Scholten's biggest seller was a banana called "ice cream." Its blue fruit, as it turns out, tastes just like vanilla-banana ice cream. Though not commercially available, it's relatively simple to just grow in this area, even without a greenhouse. "There are pockets around every person's house that you can plant a banana," says Scholten, "and because it's hot, you can get fruit."
Though the banana business is busted for now, Scholten still utilizes his three enormous greenhouses to grow food crops like tomatoes, herbs and lettuce. He also specializes in trellised trees, taking years to train them to grow along a fence, allowing for greater fruit production in a smaller space. Scholten has over 250 varieties of fruit on his property, and not all are grown for commercial reasons. His Indian blood peach, for example, growing on the side of the dirt road leading to a greenhouse, "makes the best jam you've ever tasted."
Everyone enjoys fruit, but not everyone has acres of land to plant it. How can one grow multiple varieties of fruit trees on an apartment balcony? Simply stick a branch from one tree into the branch of another and let nature do the rest.
Rare-fruiter Keith Borglum describes grafting this way: "If we cut your finger off and graft it onto him, it's your meat, so it's gonna grow and look and be like you."
The graftee in the example chuckles, adding, "Unless I reject you and it falls off."
The possibilities of grafting are restricted only to the amount of fruit in one family. One rare-fruit member reportedly has taken this to the extreme, with a hundred varieties on one tree (he calls it a "fruit salad tree"). But it's not uncommon to have around 10 different varieties on one strong rootstock. It saves space, and provides the ability to trade and try new varieties with minimal effort.
Passion for the Unusual
Pieri has such a wide variety of pears fruiting at different times of the year that he can pick tree-ripened fruit in his backyard in almost any season. His sour cherry tree produces fruit so red it looks radioactive. And there's sorbus, a small, persimmon-like fruit that ferments in its own skin. "You wait until it falls to the ground and turns brown and all mushy and ugly as sin, and you taste it; I like it," says Pieri, implying that he's in the minority. "That's when it's fermented and you can actually taste the alcohol." Not quite enough to bother trying to get drunk, he says, "but enough to tell it's there."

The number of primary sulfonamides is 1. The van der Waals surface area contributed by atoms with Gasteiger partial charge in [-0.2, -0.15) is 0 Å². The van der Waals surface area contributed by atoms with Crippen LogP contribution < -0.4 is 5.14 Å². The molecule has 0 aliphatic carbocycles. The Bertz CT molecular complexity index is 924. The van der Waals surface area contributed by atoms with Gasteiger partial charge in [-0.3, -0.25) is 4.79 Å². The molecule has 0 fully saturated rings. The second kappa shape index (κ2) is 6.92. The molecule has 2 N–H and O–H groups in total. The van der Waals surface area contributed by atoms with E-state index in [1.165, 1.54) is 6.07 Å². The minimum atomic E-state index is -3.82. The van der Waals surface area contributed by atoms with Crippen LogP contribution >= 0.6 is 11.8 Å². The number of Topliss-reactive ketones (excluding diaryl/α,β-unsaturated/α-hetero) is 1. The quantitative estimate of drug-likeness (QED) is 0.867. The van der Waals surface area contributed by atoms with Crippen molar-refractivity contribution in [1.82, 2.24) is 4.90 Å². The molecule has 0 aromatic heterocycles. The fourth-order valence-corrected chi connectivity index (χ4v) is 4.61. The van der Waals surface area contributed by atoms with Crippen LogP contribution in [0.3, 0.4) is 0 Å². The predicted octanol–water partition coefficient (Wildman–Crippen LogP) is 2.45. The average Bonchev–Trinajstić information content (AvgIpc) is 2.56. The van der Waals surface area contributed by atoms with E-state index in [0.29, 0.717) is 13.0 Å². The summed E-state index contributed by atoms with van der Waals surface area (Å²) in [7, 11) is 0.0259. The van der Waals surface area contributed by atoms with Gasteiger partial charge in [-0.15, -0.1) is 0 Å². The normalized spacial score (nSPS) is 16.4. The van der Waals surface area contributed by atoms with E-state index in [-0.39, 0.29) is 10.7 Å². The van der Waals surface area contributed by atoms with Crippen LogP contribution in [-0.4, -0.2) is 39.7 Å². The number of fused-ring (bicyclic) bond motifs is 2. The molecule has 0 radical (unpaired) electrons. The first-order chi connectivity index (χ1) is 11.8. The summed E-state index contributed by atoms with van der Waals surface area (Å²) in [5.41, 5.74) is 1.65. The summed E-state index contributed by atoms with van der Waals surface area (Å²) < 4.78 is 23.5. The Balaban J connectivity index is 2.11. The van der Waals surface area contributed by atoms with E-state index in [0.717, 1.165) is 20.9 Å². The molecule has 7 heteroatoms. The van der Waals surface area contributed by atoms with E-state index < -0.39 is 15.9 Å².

Though he has a plenty of peculiar fruit, Pieri is known to some as "the babaco guy." Babaco is a papaya relative with melony flesh and a unique, semi-sweet and slightly acidic flavor. He's tried to introduce babaco to area markets like the Berkeley Bowl and to chefs, including John Ash, but to no avail. "People are not used to it; they didn't care for it, it just didn't go over," he says of the Ecuadorian delight. "I was trying to find out if it would be commercial, and I don't think so, here."
That's not his main focus, though. "I don't try and sell them," says Pieri. "I don't have the time or the inclination. I just grow them, and most of them just go over the fence to the cows."
So why even bother? For Pieri, the process is as important as the end result. "It's kind of a passion with me," he says. "I just like to grow things."
The Rare Fruit Grower's annual Festival of Fruit, this year combined with the National Heirloom Expo, takes place Tuesday-Thursday, Sept. 11–13, at the Sonoma County Fairgrounds. $10 daily; $25 three-day pass. The rare fruit growers host tours and a welcoming reception on Sept. 10. See www.festivaloffruit.org and www.theheirloomexpo.com.